As the song goes, which seems to have been getting more airplay this year (or perhaps it just feels that way) we need  a little Christmas.  In fact, people have been waiting, looking and longing for Christmas since before Easter of this year.  If you need evidence; back in March, right as the craziness of stay at home orders began – Hallmark Channel decided to air a marathon of their Christmas movies. No I’m not a fan who joined the millions of stuck at home viewers who were tuning in (not that there’s anything wrong with that) Especially in 2020 – if that helped you get through, God Bless. But it was an interesting phenomenon. They not only aired marathons in March, these films were offered on their “on-demand” streams throughout the year, then in the summer they had “Christmas in July” binges and then they started their non-stop “Countdown to Christmas” even earlier in October then they have in previous years.  Television executives only do such things if they’re successful, which Hallmark was:  at a time where television ratings across the board have dropped, and people have been “cutting the cord” and so forth – Hallmark Channel’s ratings went up 7% this year.     What can explain this phenomenon? These films don’t seem to be breaking new ground in the entertainment industry.  In fact, the Washington Post ran a Hallmark Christmas Movie mad lib – which allows you to, as they explain: fill in the blanks and you can make your very own cheesy holiday travel movie. Which was kind of funny.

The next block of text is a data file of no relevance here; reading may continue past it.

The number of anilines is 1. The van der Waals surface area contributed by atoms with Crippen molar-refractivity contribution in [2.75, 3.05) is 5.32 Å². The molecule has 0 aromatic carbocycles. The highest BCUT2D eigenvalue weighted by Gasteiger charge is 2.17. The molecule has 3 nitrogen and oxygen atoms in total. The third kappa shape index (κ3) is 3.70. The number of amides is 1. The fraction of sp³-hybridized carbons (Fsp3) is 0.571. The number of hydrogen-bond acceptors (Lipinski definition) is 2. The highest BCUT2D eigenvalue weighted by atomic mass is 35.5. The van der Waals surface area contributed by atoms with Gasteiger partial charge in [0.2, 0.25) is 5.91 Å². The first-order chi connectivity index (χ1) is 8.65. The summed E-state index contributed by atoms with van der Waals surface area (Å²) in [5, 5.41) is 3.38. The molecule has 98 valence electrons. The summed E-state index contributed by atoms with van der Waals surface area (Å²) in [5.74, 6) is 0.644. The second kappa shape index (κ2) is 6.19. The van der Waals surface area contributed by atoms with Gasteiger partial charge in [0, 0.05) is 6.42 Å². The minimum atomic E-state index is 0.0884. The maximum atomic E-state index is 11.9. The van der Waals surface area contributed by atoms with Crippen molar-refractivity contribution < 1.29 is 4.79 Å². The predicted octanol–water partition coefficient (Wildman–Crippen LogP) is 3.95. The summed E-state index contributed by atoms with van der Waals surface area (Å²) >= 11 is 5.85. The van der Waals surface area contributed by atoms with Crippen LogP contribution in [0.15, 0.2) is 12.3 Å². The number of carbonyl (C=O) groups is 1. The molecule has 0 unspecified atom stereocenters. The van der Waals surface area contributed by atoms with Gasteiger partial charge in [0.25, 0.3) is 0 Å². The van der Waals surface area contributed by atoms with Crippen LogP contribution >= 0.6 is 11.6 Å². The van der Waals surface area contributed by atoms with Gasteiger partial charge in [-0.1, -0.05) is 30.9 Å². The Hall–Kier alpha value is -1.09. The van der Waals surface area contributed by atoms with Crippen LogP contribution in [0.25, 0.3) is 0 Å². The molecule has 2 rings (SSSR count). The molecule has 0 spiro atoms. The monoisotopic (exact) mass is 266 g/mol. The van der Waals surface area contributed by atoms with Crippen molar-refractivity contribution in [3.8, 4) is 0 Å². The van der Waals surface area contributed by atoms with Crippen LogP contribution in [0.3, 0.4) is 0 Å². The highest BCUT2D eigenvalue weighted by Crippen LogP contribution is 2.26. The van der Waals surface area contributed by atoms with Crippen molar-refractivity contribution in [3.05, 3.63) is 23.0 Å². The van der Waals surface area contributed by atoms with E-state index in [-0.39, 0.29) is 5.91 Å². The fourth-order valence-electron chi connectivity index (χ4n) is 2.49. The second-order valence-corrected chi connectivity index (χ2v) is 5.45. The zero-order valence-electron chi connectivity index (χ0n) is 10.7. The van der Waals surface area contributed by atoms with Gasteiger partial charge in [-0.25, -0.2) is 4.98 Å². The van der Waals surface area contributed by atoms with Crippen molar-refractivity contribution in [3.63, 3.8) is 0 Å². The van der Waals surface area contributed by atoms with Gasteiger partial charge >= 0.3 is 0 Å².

MERRY CHRISTMAS!  Thanks so much for stopping by to read this, my homily for THE NATIVITY OF THE LORD (Christmas Day) December 25, 2020. and even more for sharing it on your Facebook, Twitter, Instagram and everywhere else people share social media posts and your feedback and comments! For the audio version you can get them at SOUNDCLOUD click HERE or from ITUNES as a podcast HERE. Thanks again… I hope you and yours experience all of God’s blessings today and always! In Christ – Father Jim

One commentator though explained it a bit more thoughtfully.  She explained that especially in 2020, as the year wore on, and people, felt distressed by the worsening pandemic and the tumultuous presidential election they turned to these movies that contain uplifting messages about honoring family, friends, community.  This writer concluded that “Screen writers have long understood that people crave from entertainment the emotions they aren’t getting from the real world.”

Which in the bizarre year that 2020 has been, brought about another thing I didn’t see coming:  A point of agreement between this Catholic Priest, Hallmark Channel and The Washington Post… Which is: there’s a desperate need and desire for Christmas.   Yes, the entertainment industry and marketing professionals know how to tap into that for their own purposes.

But, even before that, prior to the March Marathon of Christmas movies, people spontaneously started putting Christmas lights back on their homes, even putting their trees back up.  What is it about these things that is so comforting?

Pope Benedict XVI some years ago was able to hit the nail on the head with a reflection that has remained with me and helped recapture the joy of some of the excesses that sometimes are seen this time of year. He said, Let us remember in particular, as we look at the streets and squares of the cities decorated with dazzling lights, that these lights refer us to another light, invisible to the eyes but not to the heart. While we admire them, while we light the candles in churches or the illuminations of the crib and the Christmas tree in our homes, may our souls be open to the true spiritual light brought to all people of good will. The God-with-us, born in Bethlehem of the Virgin Mary, is the Star of our lives!